When firing a standard M107 HE projectile the maximum range is 18km but this can be extended to 41km using an ERFB BB projectile.
The Russian Navy’s equivalent is the A-222 Bereg 130mm mobile coastal artillery system, offered for export as the Bereg-E.
Above: The three main elements of the Russian A-222 Bereg 130mm coastal artillery system are seen here: the MOBD combat support vehicle, CPU C2 post and SAU fire unit. (Photo: Rosoboronexport)
All elements are based on the MAZ-543M 8x8 truck chassis which has a high level of cross-country mobility. As these are no longer built a new platform would be needed for any future production. A complete Bereg system would typically consist of one C2 vehicle (CPU), one combat support vehicle (MOBD) and up to six fire units (SAU).
The SAUs are fitted with a turret-mounted 130mm gun which is also found aboard some Russian naval vessels and fires the same types of ammunition out to a maximum range of 22km with a maximum rate of fire 12 rounds a minute.
While Sweden disbanded its coastal artillery arm years ago, it did retain some Saab RBS 15 missiles installed on Scania 6x6 trucks as well as launchers for the US Hellfire optimised for the coastal defence mission. These laser-guided Hellfires have the Swedish designation RBS 17 and are fitted with a locally designed blast fragmentation warhead.
In addition to Sweden, Croatia and Finland also use the RBS 15 for coastal defence. The 6x6 truck platform normally has four missiles in canisters which are elevated prior to launch.
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According to Saab, the system is designed to provide a high degree of commonality between ship- and land-based installations, which means that missiles and other hardware can be shared and used across different platforms.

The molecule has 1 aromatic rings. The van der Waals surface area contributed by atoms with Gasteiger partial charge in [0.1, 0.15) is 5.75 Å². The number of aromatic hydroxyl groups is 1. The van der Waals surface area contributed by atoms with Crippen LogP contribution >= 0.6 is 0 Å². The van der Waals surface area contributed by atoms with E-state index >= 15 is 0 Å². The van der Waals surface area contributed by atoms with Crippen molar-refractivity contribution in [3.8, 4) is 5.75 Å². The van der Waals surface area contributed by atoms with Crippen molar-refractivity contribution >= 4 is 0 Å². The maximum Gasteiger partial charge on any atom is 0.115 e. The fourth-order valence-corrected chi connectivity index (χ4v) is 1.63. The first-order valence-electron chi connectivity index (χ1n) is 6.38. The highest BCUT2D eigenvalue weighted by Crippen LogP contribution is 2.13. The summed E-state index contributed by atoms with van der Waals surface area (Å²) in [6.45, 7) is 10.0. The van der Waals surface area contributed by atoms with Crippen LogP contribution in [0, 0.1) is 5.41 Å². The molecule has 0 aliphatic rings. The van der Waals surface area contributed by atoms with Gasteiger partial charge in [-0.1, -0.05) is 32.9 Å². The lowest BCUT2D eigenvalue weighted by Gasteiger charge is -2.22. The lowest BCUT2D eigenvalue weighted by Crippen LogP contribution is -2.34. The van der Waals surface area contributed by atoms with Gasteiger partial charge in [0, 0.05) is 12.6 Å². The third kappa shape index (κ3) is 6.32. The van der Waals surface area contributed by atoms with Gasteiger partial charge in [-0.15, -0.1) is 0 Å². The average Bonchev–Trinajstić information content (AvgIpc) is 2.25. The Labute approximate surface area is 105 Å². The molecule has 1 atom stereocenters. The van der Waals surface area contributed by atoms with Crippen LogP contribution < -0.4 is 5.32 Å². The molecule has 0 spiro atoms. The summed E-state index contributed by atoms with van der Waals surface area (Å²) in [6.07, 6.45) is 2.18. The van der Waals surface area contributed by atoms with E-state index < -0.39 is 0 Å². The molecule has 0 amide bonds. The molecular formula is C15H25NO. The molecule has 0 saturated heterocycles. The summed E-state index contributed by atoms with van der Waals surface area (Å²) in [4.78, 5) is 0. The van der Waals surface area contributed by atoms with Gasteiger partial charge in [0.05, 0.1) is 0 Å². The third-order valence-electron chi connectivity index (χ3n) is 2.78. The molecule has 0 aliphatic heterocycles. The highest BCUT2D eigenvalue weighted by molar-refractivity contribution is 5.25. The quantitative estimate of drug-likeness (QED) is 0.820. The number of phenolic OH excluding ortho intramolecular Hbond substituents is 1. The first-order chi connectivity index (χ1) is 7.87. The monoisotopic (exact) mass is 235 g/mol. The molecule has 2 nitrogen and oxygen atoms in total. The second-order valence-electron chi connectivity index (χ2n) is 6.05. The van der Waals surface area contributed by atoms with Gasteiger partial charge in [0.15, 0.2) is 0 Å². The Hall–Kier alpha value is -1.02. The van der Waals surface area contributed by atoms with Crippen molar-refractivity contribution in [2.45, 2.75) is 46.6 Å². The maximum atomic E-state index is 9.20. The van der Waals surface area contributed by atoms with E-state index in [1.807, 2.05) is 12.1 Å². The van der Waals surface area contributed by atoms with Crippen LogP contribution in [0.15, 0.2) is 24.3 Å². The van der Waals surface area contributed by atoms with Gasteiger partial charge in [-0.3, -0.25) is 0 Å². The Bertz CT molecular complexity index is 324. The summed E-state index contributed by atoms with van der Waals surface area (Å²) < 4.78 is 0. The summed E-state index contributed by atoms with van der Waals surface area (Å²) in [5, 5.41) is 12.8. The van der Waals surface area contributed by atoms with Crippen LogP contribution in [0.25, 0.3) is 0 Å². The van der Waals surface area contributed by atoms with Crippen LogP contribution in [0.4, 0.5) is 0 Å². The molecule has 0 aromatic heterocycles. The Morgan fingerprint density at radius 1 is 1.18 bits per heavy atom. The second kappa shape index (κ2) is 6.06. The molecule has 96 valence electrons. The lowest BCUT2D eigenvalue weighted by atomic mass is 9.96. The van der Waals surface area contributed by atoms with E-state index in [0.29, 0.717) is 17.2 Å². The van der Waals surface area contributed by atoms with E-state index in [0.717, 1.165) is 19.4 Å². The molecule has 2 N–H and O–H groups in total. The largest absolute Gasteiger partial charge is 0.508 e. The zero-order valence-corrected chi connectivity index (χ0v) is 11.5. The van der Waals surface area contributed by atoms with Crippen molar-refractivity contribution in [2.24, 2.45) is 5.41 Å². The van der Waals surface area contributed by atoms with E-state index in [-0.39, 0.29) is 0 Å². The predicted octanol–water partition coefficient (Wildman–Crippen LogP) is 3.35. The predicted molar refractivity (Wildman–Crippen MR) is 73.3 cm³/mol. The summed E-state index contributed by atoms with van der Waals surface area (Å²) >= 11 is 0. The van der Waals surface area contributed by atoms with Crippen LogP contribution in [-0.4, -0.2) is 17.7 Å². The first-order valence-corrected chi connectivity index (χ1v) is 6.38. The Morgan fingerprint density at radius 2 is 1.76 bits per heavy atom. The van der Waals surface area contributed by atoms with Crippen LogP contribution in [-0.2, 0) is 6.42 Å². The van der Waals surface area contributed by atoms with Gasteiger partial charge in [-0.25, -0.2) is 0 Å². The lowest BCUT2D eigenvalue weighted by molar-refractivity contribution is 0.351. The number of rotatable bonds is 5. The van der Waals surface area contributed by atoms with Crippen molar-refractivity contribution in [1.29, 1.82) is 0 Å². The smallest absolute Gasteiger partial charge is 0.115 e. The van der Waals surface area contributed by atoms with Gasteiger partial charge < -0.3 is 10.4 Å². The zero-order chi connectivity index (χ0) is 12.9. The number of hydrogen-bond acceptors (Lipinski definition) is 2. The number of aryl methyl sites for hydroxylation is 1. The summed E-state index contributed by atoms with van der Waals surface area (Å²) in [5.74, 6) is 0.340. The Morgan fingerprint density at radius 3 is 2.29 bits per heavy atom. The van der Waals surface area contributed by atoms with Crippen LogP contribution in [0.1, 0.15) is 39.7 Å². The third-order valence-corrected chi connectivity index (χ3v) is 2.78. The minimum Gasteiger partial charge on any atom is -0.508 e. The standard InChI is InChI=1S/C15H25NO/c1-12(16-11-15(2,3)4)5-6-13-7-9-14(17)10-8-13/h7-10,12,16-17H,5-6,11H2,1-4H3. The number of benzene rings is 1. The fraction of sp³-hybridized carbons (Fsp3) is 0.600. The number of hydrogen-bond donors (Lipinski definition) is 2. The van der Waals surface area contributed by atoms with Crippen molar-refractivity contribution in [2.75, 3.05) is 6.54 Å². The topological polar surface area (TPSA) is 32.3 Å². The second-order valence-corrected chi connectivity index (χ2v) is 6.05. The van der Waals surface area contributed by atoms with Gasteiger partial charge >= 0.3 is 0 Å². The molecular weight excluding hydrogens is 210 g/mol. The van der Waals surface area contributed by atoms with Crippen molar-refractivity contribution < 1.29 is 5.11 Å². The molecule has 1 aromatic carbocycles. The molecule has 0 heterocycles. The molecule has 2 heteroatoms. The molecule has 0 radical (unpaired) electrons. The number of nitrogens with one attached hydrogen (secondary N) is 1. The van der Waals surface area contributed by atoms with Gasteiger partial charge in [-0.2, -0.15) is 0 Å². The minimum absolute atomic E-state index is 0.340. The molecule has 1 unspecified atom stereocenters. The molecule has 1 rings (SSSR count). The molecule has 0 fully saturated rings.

The current production missile is the RBS 15 Mk 3, available off the shelf with a maximum range of around 200km. A key feature of the wider RBS 15 system is that it is modular and extendable, allowing a customer to scale and adapt coverage by launchers, radars and command posts to match new threat profiles.
Development of the next-generation RBS 15, the Mk 4 Gungnir, is ongoing, with a commitment to compatibility, enabling a smooth transmission for operators of the Mk 3.
Kongsberg’s Naval Strike Missile (NSM), normally ship-launched, also forms the basis of the Coastal Defence System (CDS) marketed by the Norwegian company. This has already been exported, first to Poland and more recently to Romania and Latvia via the US FMS system.
The core of the NSM CDS is the Fire Control Centre (FCC) which also provides battle management C4I. This leverages the Fire Direction Centre used in Kongsberg’s NASAMS air defence missile system, with over 120 units already delivered.
The CDS’s launcher is typically on a 8x8 or 6x6 truck, which can have a protected cab, with four NSMs deployed in canisters on the rear of the vehicle. The final element is a sea surveillance and tracking radar which would normally be selected by the customer.
Above: A Polish Kongsberg NSM Coastal Defence System launcher based on a Jelcz 6x6 chassis with protected cab fires one of its Naval Strike Missiles. (Photo: Kongsberg)
The NSM CDS was deployed by the Polish Navy following contracts signed in 2008 and 2011 covering 50 missiles. This system has been operational for over 12 years and its launchers are based on the local Jelcz 6x6 truck, alongside TRS-15C radars, fire control and command vehicles. A second batch of missiles and launchers has been ordered.
More recently, the NSM was selected by the USMC as part of the Navy Marine Expeditionary Ship Interdiction System (NMESIS). The launcher for this application is a remotely controlled Oshkosh Joint Light Tactical Vehicle carrying two missiles.
In search of further opportunities, Kongsberg has teamed with Thales Australia to offer the StrikeMaster fire team concept to meet Canberra’s Land 4100 Phase 2 land-based anti-ship system requirement.